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George Walker - Great American Orchestral Music Vol 2

Walker / Sinfonia Varsovia / Hobson
Release Date: 03/09/2010 
Label:  Albany Records   Catalog #: 1178  
Composer:  George WalkerJohann Sebastian Bach
Performer:  Gregory WalkerAndrzej Krzyzanowski
Conductor:  Ian Hobson
Orchestra/Ensemble:  Sinfonia Varsovia
Number of Discs: 1 
Recorded in: Stereo 
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Notes and Editorial Reviews



WALKER Violin Concerto. Sinfornia No. 2. Foils (Homage à Saint-Georges). Pageant and Proclamation Gregory Walker (vn); Ian Hobson, cond; Sinfonia Varsovia TROY 1178 (57:49)


Stylistically, George Walker’s Violin Concerto speaks the language of the mid 20th century, although it’s not serially composed and not what I would call abstract, either. The absence of a “big tune,” while a contemporary compositional tendency lamented by general audiences, doesn’t prevent it from Read more making a serious, tightly argued impression. The initial mood strikes me as somewhat austere, but is tempered by the violin’s more relaxed, melodically inclined voice. Emerging out of an emphatic, forte orchestral beginning replete with brass and chimes, the violin’s first, lyrical appearance softens the severity even as it serves to establish the pattern of the piece. In other words, throughout the concerto, the orchestra reiterates its introductory motifs at intervals, framing subsequent, elaborative solo episodes. The violin part evolves naturally, gradually increasing in speed and complexity of figuration and indulging in a fair amount of “crosstalk” with the surrounding orchestra. There’s a strong thematic unity in the concerto, but the three movements present and transform it in their own way. Of the two outer ones (Walker doesn’t use descriptive terms but gives metronome markings instead), the last follows tradition in being slightly faster, which prompts the violin to speedy virtuoso flourishes. Gregory Walker, the agile soloist and composer’s son, plays with all the fleet dexterity, precise intonation, and emotional flexibility his father might desire. He’s especially expressive in the second movement, imbuing it with a sustained, passionate intensity.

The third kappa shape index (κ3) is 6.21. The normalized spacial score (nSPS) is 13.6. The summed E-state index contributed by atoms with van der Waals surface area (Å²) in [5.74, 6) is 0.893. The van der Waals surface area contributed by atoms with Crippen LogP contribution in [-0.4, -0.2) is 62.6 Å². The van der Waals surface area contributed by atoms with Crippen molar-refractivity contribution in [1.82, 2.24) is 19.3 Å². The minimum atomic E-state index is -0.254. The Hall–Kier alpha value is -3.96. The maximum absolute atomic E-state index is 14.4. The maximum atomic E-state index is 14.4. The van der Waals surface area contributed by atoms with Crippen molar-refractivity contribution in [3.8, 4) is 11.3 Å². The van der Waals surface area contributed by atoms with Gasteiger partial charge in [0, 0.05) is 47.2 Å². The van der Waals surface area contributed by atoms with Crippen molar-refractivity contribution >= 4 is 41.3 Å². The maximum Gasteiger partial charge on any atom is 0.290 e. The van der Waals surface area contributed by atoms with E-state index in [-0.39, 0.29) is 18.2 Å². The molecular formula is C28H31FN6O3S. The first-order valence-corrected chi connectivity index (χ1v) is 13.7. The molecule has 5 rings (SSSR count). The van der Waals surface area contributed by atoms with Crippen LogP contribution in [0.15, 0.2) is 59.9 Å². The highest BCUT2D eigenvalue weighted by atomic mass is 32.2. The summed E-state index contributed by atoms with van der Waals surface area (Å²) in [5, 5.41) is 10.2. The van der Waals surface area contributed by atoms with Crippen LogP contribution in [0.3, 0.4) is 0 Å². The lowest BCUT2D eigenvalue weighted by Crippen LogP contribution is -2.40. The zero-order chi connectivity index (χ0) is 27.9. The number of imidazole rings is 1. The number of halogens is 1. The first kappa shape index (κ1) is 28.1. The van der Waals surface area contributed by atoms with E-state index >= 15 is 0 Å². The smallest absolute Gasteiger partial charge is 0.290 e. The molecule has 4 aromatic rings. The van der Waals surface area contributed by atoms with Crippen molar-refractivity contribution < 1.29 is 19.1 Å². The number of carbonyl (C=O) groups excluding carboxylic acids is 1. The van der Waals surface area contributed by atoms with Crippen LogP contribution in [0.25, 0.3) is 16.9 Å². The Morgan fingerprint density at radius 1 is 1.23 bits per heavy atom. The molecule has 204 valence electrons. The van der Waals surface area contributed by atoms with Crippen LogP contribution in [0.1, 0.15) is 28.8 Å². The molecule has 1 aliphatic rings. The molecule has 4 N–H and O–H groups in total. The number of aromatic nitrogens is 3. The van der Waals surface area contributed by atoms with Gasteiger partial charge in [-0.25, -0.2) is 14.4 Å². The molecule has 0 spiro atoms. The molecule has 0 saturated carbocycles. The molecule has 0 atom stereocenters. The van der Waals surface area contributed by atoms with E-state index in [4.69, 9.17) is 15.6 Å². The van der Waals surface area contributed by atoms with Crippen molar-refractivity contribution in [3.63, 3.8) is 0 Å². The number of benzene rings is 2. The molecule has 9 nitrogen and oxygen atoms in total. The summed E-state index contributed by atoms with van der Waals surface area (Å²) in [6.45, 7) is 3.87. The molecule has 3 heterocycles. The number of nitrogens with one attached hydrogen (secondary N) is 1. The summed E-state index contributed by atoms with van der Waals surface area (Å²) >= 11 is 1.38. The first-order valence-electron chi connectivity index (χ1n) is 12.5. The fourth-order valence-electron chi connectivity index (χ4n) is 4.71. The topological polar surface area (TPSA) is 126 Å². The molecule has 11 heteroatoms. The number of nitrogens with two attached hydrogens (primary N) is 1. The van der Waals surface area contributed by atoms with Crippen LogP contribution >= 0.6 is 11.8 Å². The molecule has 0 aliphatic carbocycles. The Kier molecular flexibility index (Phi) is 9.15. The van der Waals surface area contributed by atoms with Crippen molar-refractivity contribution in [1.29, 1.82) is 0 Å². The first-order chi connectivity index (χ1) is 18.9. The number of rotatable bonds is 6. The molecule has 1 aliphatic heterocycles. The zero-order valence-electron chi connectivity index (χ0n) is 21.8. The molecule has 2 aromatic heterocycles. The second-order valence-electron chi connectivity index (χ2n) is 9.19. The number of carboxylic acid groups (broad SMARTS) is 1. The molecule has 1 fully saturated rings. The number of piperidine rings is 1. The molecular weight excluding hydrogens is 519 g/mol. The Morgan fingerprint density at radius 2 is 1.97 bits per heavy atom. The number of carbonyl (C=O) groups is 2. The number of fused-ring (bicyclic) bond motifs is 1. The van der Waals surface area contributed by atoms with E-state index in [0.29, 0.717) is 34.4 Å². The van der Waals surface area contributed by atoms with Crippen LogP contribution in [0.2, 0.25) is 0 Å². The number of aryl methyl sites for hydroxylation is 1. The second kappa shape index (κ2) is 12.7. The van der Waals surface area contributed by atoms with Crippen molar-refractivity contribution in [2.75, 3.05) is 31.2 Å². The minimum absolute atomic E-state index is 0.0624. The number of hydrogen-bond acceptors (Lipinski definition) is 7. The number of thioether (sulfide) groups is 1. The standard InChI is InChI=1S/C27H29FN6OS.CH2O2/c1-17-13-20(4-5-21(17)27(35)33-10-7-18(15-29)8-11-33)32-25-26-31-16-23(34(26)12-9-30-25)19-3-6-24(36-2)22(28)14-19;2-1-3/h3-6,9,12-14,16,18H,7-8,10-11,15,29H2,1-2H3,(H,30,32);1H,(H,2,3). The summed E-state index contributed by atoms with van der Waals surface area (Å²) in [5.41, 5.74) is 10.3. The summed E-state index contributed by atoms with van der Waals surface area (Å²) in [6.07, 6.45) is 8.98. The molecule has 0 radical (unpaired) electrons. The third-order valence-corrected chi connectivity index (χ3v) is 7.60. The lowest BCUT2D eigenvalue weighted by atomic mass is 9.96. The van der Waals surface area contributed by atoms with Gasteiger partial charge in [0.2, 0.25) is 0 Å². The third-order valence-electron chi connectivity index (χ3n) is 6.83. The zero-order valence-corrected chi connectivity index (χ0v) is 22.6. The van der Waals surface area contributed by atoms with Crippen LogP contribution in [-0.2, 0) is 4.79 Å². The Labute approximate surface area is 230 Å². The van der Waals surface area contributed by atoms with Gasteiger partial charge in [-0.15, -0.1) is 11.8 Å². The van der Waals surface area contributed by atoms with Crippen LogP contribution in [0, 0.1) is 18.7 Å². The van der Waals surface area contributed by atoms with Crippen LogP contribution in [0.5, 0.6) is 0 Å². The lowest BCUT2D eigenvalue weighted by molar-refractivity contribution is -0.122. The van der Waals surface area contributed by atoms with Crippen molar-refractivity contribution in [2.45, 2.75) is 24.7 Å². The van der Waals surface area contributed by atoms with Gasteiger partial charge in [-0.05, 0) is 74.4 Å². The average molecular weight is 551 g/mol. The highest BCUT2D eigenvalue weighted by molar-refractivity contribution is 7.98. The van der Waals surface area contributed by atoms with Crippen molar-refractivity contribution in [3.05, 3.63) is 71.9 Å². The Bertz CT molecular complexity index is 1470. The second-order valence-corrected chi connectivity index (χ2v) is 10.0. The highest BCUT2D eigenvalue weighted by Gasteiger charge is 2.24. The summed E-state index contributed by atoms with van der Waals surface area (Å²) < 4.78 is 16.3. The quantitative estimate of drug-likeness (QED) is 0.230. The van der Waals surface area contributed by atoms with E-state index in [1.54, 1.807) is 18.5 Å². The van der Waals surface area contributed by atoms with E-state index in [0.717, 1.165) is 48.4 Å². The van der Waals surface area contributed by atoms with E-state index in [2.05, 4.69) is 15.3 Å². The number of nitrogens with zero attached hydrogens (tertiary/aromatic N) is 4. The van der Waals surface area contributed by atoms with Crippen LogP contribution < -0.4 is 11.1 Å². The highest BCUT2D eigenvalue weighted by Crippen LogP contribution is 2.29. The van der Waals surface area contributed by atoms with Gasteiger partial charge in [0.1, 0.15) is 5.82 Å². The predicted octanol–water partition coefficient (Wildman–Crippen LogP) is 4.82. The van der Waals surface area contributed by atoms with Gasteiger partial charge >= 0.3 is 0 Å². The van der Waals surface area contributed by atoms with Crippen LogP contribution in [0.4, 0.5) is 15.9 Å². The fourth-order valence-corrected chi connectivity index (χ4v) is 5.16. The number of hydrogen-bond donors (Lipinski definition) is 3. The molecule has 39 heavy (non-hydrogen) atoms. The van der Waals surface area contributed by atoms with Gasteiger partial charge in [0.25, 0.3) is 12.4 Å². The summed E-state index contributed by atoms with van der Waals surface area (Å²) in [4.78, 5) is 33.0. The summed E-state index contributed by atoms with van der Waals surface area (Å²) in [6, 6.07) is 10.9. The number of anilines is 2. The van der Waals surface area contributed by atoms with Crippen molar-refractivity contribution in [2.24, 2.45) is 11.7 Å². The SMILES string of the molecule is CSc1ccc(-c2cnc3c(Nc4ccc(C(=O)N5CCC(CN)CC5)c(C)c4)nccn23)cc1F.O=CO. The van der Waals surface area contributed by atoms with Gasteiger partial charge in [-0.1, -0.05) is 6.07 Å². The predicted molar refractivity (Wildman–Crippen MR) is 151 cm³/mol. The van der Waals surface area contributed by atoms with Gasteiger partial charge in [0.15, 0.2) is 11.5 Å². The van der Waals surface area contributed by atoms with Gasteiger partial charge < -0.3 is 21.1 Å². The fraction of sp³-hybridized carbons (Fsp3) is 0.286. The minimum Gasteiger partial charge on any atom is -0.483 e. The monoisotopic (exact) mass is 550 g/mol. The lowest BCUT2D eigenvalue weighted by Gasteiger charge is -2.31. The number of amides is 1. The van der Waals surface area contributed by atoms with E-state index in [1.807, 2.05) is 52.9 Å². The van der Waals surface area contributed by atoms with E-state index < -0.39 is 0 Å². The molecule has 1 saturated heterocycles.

The three other orchestral pieces strike me as being somewhat homogeneous; there’s a distinct similarity to the thematic fragments comprising certain forceful orchestral “punctuations,” which, in turn, recall the concerto. Thus, the opening of the Sinfonia could be heard as an extension of that piece. Still, once past that reminiscence, there are some noteworthy, individual moments. For example, the Sinfonia’s second movement, with its hypnotically entrancing flute set off by delicately textured orchestral accompaniment, is a beautiful interlude, and the third movement has a jazzy quality that reminds me of Bernstein. Walker’s light, “conversational” orchestration eventually coalesces into full-throated string passages that pave the way for a more massive finish by the full orchestra. Foils , dedicated to the Chevalier Saint-Georges, reputed to be the finest fencer of his day and an admired composer and violinist, to boot, has a darkly dramatic opening. I don’t know if Walker had any specific scenario in mind, but I hear a certain back and forth in its exposition, almost as if he were trying to capture the cut and thrust of a duel shadowed by the threat of imminent death. Certainly this wouldn’t be a lighthearted exhibition of masterly swordplay. Opening with an appropriate fanfare, Pageant and Proclamation mixes what’s become known as the Americana style—often identified with Copland and others of his generation—with Walker’s personal idiom. Leisurely and pastoral in tone (after the initial “proclamation”), it gradually picks up momentum, exuding optimism. Light, dancing strings, clarinet, and flute highlights are sonorously augmented by brass outbursts, the whole growing toward the work’s conclusion, which discreetly quotes from When the Saints Come Marching In and We Shall Overcome before the final, cymbal-enhanced chord. It’s a fine piece of its type. Ian Hobson, the well-known pianist and conductor, leads the Sinfonia Varsovia, whose playing is exemplary—special kudos to flutist Andrzej Krzyzanowski for his contribution to the Sinfonia No. 2—in enthusiastic, detailed performances of all the works here, giving exceptional support to the violinist in the concerto.


FANFARE: Robert Schulslaper
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Works on This Recording

1.
Concerto for Violin by George Walker
Performer:  Gregory Walker (Violin)
Conductor:  Ian Hobson
Orchestra/Ensemble:  Sinfonia Varsovia
Period: 21st Century 
Written: 2007; USA 
2.
Sinfonia no 2 by George Walker
Performer:  Andrzej Krzyzanowski (Flute)
Conductor:  Ian Hobson
Orchestra/Ensemble:  Sinfonia Varsovia
Written: USA 
3.
Fugue in G major, BWV 577 "Gigue" by Johann Sebastian Bach
Conductor:  Ian Hobson
Orchestra/Ensemble:  Sinfonia Varsovia
Period: Baroque 
4.
Well-Tempered Clavier, Book 1: Prelude and Fugue no 1 in C, BWV 846 - Prelude by Johann Sebastian Bach
Conductor:  Ian Hobson
Orchestra/Ensemble:  Sinfonia Varsovia
Period: Baroque 
Written: 1722; Cöthen, Germany 

Sound Samples

Violin Concerto: I. quarter note = 56
Violin Concerto: II. eight note = 46
Violin Concerto: III. quartet note = 63
Sinfonia No. 2: I. quarter note = 76
Sinfonia No. 2: II. eight note = 63
Sinfonia No. 2: III. eight note = 116
Foils (Hommage a Saint George)
Pageant and Proclamation

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